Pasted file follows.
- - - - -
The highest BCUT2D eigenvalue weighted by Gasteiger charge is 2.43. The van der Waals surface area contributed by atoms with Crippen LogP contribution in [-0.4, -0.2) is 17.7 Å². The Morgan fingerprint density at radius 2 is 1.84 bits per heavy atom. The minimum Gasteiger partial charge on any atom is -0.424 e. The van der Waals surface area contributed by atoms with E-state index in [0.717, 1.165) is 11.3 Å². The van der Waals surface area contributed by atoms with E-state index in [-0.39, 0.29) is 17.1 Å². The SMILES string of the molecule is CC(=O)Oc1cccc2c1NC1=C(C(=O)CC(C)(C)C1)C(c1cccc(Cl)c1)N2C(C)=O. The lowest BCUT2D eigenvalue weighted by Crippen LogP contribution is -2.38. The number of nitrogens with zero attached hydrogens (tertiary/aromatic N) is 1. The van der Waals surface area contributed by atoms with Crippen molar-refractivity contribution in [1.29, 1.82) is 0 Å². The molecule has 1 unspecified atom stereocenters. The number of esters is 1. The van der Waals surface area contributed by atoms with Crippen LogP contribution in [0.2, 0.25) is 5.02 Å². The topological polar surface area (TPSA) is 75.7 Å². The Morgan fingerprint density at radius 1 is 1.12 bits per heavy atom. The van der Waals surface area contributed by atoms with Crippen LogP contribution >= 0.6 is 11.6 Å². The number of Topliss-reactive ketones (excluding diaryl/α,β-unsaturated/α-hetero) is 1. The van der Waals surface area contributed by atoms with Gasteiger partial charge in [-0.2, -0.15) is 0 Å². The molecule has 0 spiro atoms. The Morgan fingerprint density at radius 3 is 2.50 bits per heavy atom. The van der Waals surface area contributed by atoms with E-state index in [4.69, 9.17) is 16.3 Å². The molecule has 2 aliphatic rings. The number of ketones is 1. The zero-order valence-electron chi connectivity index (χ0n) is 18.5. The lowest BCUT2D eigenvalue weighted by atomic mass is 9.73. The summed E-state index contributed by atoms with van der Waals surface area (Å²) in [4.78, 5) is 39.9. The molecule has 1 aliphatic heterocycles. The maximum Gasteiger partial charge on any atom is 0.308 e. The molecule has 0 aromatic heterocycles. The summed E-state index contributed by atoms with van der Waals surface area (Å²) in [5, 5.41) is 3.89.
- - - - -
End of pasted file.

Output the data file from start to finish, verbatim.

The highest BCUT2D eigenvalue weighted by Gasteiger charge is 2.43. The van der Waals surface area contributed by atoms with Crippen LogP contribution in [-0.4, -0.2) is 17.7 Å². The Morgan fingerprint density at radius 2 is 1.84 bits per heavy atom. The minimum Gasteiger partial charge on any atom is -0.424 e. The van der Waals surface area contributed by atoms with E-state index in [0.717, 1.165) is 11.3 Å². The van der Waals surface area contributed by atoms with E-state index in [-0.39, 0.29) is 17.1 Å². The SMILES string of the molecule is CC(=O)Oc1cccc2c1NC1=C(C(=O)CC(C)(C)C1)C(c1cccc(Cl)c1)N2C(C)=O. The lowest BCUT2D eigenvalue weighted by Crippen LogP contribution is -2.38. The number of nitrogens with zero attached hydrogens (tertiary/aromatic N) is 1. The van der Waals surface area contributed by atoms with Crippen molar-refractivity contribution in [1.29, 1.82) is 0 Å². The molecule has 1 unspecified atom stereocenters. The number of esters is 1. The van der Waals surface area contributed by atoms with Crippen LogP contribution in [0.2, 0.25) is 5.02 Å². The topological polar surface area (TPSA) is 75.7 Å². The Morgan fingerprint density at radius 1 is 1.12 bits per heavy atom. The van der Waals surface area contributed by atoms with Crippen LogP contribution >= 0.6 is 11.6 Å². The number of Topliss-reactive ketones (excluding diaryl/α,β-unsaturated/α-hetero) is 1. The van der Waals surface area contributed by atoms with Gasteiger partial charge in [-0.2, -0.15) is 0 Å². The molecule has 0 spiro atoms. The Morgan fingerprint density at radius 3 is 2.50 bits per heavy atom. The van der Waals surface area contributed by atoms with E-state index in [4.69, 9.17) is 16.3 Å². The molecule has 2 aliphatic rings. The number of ketones is 1. The zero-order valence-electron chi connectivity index (χ0n) is 18.5. The lowest BCUT2D eigenvalue weighted by atomic mass is 9.73. The summed E-state index contributed by atoms with van der Waals surface area (Å²) in [4.78, 5) is 39.9. The molecule has 1 aliphatic heterocycles. The maximum Gasteiger partial charge on any atom is 0.308 e. The molecule has 0 aromatic heterocycles. The summed E-state index contributed by atoms with van der Waals surface area (Å²) in [5, 5.41) is 3.89.